Here is a closer look at the animals that are protected by Florida State Law: 

  • “Police dog” refers to a dog that is owned and has been trained by a law enforcement agency to assist officers with the detection of crimes. 
  • “Police horse” refers to a horse that is owned and has been trained by a law enforcement agency to help officers detect, identify, and intercept crimes. 
  • “Fire dog” refers to a dog that is owned and employed by a fire department, a fire district, or the Fire Marshal to aid firefighters in the exposure of flammable items or the examination of situations involving fires. 
  • “SAR dog” refers to a dog that operates as a search and rescue agent that is owned and/or trained by a fire department agency, police agency, or the Fire Marshall for the purpose of rescuing people who are trapped in materials as a result of an accident. 

Unlawfully Using Police Communication Devices 

As dictated by Florida Statute Title XLVI Chapter 843.167, no civilian of the State of Florida is allowed (by law) to intercept police communication to help another person commit a crime or to reveal the whereabouts and/or purpose of a police communication device will be charged with varying counts (depending on the severity of a crime): 

  • Individuals who intercept police communications will be charged with a 2nd-degree misdemeanor, punishable by a $500 fine and/or prison time that does not exceed 60 days. These individuals may also face charges of a 1st-degree misdemeanor. 
  • Individuals who steal a police communications device will be charged with a 1st-degree misdemeanor, punishable by $1,000 fine and/or prison time that does not exceed 1 year. 

Intentionally Ignoring a Crime Victim Who Requires Medical Attention 

Florida Statute Title XLVI Chapter 843.21 (1-2) dictates that any individual who takes a victim of a crime into custody or has control over this person in an attempt to keep this person from receiving medical attention in an attempt to deter an investigation of this crime will be punished in one of two ways: 

  • If the victim’s medical condition becomes more severe due to a lack of medical attention, the person who has taken this victim into custody will be charged with a 3rd-degree felony, punishable by a $5,000 fine and/or imprisonment of no longer than 5 years.   
  • If the victim dies as a result of not receiving medical attention, the person who had taken the victim into custody will be charged with a 2nd-degree felony, resulting in a $10,000 fine and/or jail time that does not exceed 15 years.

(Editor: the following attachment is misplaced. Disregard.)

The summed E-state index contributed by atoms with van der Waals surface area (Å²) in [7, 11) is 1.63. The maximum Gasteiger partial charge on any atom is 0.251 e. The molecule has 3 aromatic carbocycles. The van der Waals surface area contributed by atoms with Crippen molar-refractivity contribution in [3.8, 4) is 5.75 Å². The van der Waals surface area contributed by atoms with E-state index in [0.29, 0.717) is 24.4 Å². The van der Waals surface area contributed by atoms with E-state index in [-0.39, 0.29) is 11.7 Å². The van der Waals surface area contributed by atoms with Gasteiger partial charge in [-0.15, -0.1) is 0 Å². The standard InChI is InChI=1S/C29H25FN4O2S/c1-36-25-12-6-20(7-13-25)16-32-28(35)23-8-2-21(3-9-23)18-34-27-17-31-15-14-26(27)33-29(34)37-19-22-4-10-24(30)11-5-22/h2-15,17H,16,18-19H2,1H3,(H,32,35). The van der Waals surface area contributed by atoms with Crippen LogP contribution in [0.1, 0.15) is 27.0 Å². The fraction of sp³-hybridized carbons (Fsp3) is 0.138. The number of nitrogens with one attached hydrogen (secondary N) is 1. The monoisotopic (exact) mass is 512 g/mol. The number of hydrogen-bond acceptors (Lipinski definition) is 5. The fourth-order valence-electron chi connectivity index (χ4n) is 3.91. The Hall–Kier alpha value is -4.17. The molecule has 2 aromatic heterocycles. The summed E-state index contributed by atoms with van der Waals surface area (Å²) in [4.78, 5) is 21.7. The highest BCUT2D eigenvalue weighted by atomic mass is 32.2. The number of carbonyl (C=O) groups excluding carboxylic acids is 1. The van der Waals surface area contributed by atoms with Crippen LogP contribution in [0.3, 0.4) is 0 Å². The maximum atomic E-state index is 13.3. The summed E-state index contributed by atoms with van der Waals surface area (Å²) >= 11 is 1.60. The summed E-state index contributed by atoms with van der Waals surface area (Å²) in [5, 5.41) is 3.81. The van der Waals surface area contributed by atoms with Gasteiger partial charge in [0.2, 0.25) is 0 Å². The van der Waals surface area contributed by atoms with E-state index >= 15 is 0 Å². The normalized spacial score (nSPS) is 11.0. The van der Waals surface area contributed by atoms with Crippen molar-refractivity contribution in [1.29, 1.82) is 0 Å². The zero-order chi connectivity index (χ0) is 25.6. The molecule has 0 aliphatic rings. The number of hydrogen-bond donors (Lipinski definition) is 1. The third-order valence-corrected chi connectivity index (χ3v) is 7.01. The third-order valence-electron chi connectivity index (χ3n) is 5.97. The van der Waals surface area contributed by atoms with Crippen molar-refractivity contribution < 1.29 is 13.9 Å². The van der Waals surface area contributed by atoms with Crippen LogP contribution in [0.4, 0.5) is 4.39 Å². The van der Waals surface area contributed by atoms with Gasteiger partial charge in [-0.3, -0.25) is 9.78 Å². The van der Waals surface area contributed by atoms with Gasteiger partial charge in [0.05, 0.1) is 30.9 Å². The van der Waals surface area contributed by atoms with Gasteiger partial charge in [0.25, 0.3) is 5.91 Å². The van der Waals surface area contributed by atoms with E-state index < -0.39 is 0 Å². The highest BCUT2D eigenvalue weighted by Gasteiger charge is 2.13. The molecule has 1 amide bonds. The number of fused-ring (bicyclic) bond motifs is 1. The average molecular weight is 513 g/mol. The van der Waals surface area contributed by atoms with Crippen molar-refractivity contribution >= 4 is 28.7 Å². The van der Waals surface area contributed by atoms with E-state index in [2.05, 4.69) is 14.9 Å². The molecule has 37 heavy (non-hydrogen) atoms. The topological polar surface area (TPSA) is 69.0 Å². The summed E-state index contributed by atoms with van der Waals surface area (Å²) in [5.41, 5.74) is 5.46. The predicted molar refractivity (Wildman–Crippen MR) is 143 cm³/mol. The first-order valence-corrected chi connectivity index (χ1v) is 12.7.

Determination of a Valid Case for Obstruction of Justice on the Grounds of Violently Resisting Arrest

As indicated by the Florida Statutes, Chapter XLVI, § 843.01, instructions listed for members of a Criminal Jury highlighted in Case 21.1, members of the court must prove (without any shred of doubt) that:

  • The defendant willfully and voluntarily resisted the arresting officer by threatening to inflict violence. 
  • The arresting officer (victim) had been fulfilling legal duties. 
  • The arresting officer had been fully authorized to make an arrest. 
  • The defendant was fully aware this victim was a police officer. 

The defendant can claim a defense if the police officer initiated the confrontation through excessive force. 

For more information about defense/trial in the Florida Courts, review Chapter 21 of Criminal Jury Instructions as provided by the Florida Supreme Court.

Fight for a Successful Outcome with a Florida Criminal Defense Lawyer!

It is dangerous to be accused of any type of criminal offense. Your freedom is at stake and your future is on the line. Your family will also be affected, particularly if you are the primary wage-earner. Your reputation, as well as personal and professional relationships, will likely suffer. If you or someone you know has been arrested for obstructing justice, take a moment to contact a Florida criminal defense attorney at Musca Law. We can help you get started on the right path to avoiding a conviction.